china, cycling,

Enshi to Chongqing - Chinese New Years

Daddy Feb 14, 2022 · 5-min read
Enshi to Chongqing - Chinese New Years

My last big trip in October went halfway across Hubei Province to the Three Gorges Dam, and just beyond that is EnShi. Its elegant black building complex was a scroll-stopper on a travel site I frequent, and I knew I had to go back. To its southwest lies Chongqing, a large city that was also always on the backburner of places to go. Were the roads flat between the two, it would only take 3 days to bike the distance – pepper in some stops and you could do it in a week. Yet after 3 days fighting steep slopes and snow in the mountains, I’d only gone a day’s worth.

 

 

The beauty of Enshi Grand Canyon wasn’t in the down but rather the up. Seeing freshly powdered mountains made the effort worth it. I expected that after a narrow pass at the top of the mountain it would be smooth sailing down small roads toward the highway. In reality, the altitude increased and so did the snow until the road disappeared, car tracks disappeared, people and house disappeared. You just aimed your bike at the giant gap in the trees and that was the road. Downhill, I skied down with one foot on the pedal and the other on the ground until the pavement returned.

Enshi to Chongqing Cycling Map

One particularly cold night, I’d stopped at a promising hotel only to be told they were full because "relatives were visiting". They said there was another place down the road. It seemed they were avoiding me like the plague, and such has been the case since Covid. I went outside and stood by the road waiting for a great plan to appear. Everything was quiet at night, yet unsually bright from the snow's reflection. I was soon surrounded by the hotel's (mostly female) family memember shivering outside trying to help, none of them were wearing masks. I'd misjudged the situation. They eventually took me back inside to talk to the head male. He was much duller than the rest and kept asking overlapping questions about my “health status”. I could see some of the younger, more-sober individuals in the room shared my frustration at how he’d randomly poke at questions that had already be addressed explicitly or implicitly. Collectedly, I put up with it knowing the other option involved sleeping in the construction site across the street. He eventually conveyed my info to the "Community" (a sort of police-HOA mix), and followed up with a limp suggestion that I could stay.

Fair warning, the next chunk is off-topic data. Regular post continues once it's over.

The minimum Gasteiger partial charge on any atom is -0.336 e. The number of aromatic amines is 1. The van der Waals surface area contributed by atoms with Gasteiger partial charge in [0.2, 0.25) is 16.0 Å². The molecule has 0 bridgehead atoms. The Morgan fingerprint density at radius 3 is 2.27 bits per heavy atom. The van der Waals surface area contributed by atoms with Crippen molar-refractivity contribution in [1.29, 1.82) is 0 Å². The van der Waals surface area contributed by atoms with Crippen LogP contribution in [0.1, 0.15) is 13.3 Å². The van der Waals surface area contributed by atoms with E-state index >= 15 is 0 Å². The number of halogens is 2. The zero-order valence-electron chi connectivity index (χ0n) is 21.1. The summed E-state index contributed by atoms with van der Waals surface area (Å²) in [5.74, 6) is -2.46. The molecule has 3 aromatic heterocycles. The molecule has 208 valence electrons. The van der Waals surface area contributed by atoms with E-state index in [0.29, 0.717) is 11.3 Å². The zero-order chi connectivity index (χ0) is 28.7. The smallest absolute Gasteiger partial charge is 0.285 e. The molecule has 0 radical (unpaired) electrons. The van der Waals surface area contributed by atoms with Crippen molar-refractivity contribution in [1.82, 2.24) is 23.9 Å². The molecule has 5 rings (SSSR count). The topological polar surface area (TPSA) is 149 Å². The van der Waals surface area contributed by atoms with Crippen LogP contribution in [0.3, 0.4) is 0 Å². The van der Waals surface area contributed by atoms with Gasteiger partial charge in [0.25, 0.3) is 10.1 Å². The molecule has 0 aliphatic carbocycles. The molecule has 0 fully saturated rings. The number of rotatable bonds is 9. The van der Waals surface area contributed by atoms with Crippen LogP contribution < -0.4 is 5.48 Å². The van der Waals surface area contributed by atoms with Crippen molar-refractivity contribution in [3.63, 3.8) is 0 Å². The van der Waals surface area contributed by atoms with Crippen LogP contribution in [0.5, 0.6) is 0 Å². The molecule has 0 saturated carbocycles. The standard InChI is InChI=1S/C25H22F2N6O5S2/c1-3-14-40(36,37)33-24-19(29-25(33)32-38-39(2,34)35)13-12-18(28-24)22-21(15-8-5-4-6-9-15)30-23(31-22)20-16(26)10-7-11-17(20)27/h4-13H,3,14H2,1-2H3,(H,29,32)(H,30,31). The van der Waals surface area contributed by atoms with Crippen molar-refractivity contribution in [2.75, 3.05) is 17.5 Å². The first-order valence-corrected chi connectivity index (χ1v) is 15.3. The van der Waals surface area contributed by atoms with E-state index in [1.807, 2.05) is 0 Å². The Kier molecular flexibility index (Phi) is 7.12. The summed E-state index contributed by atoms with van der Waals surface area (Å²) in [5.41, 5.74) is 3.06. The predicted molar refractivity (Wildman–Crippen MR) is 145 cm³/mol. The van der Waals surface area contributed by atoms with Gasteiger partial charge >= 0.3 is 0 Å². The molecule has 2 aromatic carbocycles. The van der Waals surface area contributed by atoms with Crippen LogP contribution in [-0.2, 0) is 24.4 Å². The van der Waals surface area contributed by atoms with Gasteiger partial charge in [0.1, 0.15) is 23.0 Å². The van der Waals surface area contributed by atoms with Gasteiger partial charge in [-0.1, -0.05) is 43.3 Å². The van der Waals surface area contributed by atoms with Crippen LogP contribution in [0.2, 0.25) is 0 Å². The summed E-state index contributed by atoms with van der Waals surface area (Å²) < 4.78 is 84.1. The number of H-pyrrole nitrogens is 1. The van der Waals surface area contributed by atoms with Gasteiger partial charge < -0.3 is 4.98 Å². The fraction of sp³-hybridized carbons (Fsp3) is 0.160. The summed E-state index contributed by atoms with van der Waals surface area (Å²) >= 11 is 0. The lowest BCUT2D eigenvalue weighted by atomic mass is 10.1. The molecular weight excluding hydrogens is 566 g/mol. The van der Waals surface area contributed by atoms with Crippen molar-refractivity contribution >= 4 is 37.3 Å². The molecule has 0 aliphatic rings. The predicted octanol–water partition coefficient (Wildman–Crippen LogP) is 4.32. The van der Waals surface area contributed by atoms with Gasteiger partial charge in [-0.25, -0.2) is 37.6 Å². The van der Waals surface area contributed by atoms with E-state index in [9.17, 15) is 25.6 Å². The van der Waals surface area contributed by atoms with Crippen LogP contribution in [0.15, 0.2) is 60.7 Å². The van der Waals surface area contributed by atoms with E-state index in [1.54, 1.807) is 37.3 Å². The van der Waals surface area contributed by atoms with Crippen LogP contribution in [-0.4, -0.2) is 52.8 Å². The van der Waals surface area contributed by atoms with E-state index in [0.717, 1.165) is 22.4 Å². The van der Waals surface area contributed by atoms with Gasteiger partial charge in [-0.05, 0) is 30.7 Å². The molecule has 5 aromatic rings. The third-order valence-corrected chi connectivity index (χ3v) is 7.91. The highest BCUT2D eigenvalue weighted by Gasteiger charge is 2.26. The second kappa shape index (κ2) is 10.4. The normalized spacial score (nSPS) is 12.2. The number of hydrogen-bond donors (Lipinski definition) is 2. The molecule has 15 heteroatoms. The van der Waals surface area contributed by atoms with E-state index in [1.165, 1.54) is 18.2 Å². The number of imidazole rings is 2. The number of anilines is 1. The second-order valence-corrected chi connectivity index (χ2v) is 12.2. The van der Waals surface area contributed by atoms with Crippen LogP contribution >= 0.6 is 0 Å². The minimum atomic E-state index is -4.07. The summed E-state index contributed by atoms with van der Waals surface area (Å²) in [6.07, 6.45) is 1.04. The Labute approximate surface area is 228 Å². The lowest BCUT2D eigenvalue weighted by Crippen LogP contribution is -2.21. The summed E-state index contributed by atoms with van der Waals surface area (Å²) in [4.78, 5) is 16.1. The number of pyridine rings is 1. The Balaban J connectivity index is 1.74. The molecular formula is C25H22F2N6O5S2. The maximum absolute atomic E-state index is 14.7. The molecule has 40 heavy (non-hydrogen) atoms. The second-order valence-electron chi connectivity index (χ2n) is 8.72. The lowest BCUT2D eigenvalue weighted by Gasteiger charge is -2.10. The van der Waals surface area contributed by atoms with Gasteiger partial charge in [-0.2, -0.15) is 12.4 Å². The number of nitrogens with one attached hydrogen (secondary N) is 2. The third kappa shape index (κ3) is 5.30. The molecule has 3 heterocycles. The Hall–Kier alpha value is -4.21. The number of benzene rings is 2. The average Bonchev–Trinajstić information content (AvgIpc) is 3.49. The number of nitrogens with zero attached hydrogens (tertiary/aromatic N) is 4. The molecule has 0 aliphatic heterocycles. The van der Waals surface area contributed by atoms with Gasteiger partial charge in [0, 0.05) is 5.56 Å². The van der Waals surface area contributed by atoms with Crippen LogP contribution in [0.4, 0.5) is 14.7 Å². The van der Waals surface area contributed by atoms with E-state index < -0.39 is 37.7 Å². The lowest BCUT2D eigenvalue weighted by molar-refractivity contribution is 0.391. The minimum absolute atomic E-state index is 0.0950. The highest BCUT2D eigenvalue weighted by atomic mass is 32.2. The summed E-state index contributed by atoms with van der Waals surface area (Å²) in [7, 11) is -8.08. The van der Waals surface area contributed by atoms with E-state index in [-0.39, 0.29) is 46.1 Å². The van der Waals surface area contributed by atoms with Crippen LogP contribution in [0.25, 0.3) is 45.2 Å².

A girl roughly my age showed my to my room. Going up a few flights, I got brief glimpses of the energy of a large family reuniting. It felt like the beginning of Home Alone where all sorts of people who don’t look alike pop in and out of rooms, and the only thing that ties the chaos together is that they’re family. My room was tucked away in the corner without running water (so the pipes wouldn’t freeze) or a heater for $13. I woke up shivering and felt like a sissy who can barely make it indoors, but felt a bit more justified after seeing the snow on my backpack hadn’t melted.

The original plan was to continue through the mountains south, but at such a slow pace I settled for a route to Chongqing along the Yangtze. Taking a river route instead of carving through the mountains felt like settling for less. As it turned out, the rest of what I had planned to see pales in comparison to the road out of the mountains. The road was empty because it was technically under construction, but all they’d managed to do is dump a pile of dirt on one end. The red rock valley was freshly powdered in snow and completely silent.

Having trouble visiting places as a foreigner in post-pandemic China was to be expected, but as it turned out, this time the real problem was being from Shenzhen. Shortly before the Lunar New Year, the government issued a notice about a husband and wife who got the ‘rona. The story seemed suspicious. While most Chinese work late and go straight home to enjoy a fraction of their waking hours in peace, this couple supposedly visited apartment complexes in every district of the city in the past 14 days. No need to be alarmed! Everything is fine and dandy, but it would be wise for a huge portion of the city to act like they’d been exposed to Covid. It was a fairy-tale with a bite in reality; the notice was followed by pretty much the entire city getting tested and a little asterisk on the bottom of my green arrow app.

Chinese Health Code
Chinese Jiankangma for Covid
Chongqing mandated that people like me with this asterisk always had negative results no older than 48 hours to enter hotels, parks, and the like. This was a new experience in cycle touring because it meant planning stops a hospitals every other day. And unlike the comfy cozy throat swabs of Shenzhen, Chonqing does the nose jab.
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Daddy
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Technophobe gracing tech companies in the Global 500, Fortune 500, a Kickstarter unicorn, and several little dinky places. Bike touring is my sanity factory.